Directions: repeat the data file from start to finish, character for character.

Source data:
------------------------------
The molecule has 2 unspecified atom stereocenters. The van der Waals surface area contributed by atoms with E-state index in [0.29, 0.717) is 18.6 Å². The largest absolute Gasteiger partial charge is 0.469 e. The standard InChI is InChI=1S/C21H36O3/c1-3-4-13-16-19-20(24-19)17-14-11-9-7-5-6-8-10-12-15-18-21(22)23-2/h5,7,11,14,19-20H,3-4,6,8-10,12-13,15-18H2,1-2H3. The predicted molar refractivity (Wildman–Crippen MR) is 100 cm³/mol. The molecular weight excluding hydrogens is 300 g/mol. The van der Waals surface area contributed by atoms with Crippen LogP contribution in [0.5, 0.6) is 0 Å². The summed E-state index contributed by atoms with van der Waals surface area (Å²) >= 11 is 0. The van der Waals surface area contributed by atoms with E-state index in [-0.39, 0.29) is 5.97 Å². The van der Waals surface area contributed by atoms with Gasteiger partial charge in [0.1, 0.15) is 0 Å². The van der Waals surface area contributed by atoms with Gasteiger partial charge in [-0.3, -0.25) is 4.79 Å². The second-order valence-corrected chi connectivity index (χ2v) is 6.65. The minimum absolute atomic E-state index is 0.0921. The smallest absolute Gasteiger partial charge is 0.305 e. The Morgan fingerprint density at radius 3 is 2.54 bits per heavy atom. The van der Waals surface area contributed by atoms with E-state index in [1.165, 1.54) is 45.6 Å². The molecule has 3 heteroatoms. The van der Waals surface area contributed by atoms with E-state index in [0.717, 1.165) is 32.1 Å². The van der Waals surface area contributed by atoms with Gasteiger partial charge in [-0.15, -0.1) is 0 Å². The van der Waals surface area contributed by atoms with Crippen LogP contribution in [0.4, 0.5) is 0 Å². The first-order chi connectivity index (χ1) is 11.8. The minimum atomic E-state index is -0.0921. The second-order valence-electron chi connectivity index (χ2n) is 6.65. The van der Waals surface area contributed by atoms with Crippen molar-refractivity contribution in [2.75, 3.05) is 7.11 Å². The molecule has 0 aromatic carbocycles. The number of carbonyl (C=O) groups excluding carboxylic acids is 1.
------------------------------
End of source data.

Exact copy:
The molecule has 2 unspecified atom stereocenters. The van der Waals surface area contributed by atoms with E-state index in [0.29, 0.717) is 18.6 Å². The largest absolute Gasteiger partial charge is 0.469 e. The standard InChI is InChI=1S/C21H36O3/c1-3-4-13-16-19-20(24-19)17-14-11-9-7-5-6-8-10-12-15-18-21(22)23-2/h5,7,11,14,19-20H,3-4,6,8-10,12-13,15-18H2,1-2H3. The predicted molar refractivity (Wildman–Crippen MR) is 100 cm³/mol. The molecular weight excluding hydrogens is 300 g/mol. The van der Waals surface area contributed by atoms with Crippen LogP contribution in [0.5, 0.6) is 0 Å². The summed E-state index contributed by atoms with van der Waals surface area (Å²) >= 11 is 0. The van der Waals surface area contributed by atoms with E-state index in [-0.39, 0.29) is 5.97 Å². The van der Waals surface area contributed by atoms with Gasteiger partial charge in [0.1, 0.15) is 0 Å². The van der Waals surface area contributed by atoms with Gasteiger partial charge in [-0.3, -0.25) is 4.79 Å². The second-order valence-corrected chi connectivity index (χ2v) is 6.65. The minimum absolute atomic E-state index is 0.0921. The smallest absolute Gasteiger partial charge is 0.305 e. The Morgan fingerprint density at radius 3 is 2.54 bits per heavy atom. The van der Waals surface area contributed by atoms with E-state index in [1.165, 1.54) is 45.6 Å². The molecule has 3 heteroatoms. The van der Waals surface area contributed by atoms with E-state index in [0.717, 1.165) is 32.1 Å². The van der Waals surface area contributed by atoms with Gasteiger partial charge in [-0.15, -0.1) is 0 Å². The van der Waals surface area contributed by atoms with Crippen LogP contribution in [0.4, 0.5) is 0 Å². The first-order chi connectivity index (χ1) is 11.8. The minimum atomic E-state index is -0.0921. The second-order valence-electron chi connectivity index (χ2n) is 6.65. The van der Waals surface area contributed by atoms with Crippen molar-refractivity contribution in [2.75, 3.05) is 7.11 Å². The molecule has 0 aromatic carbocycles. The number of carbonyl (C=O) groups excluding carboxylic acids is 1.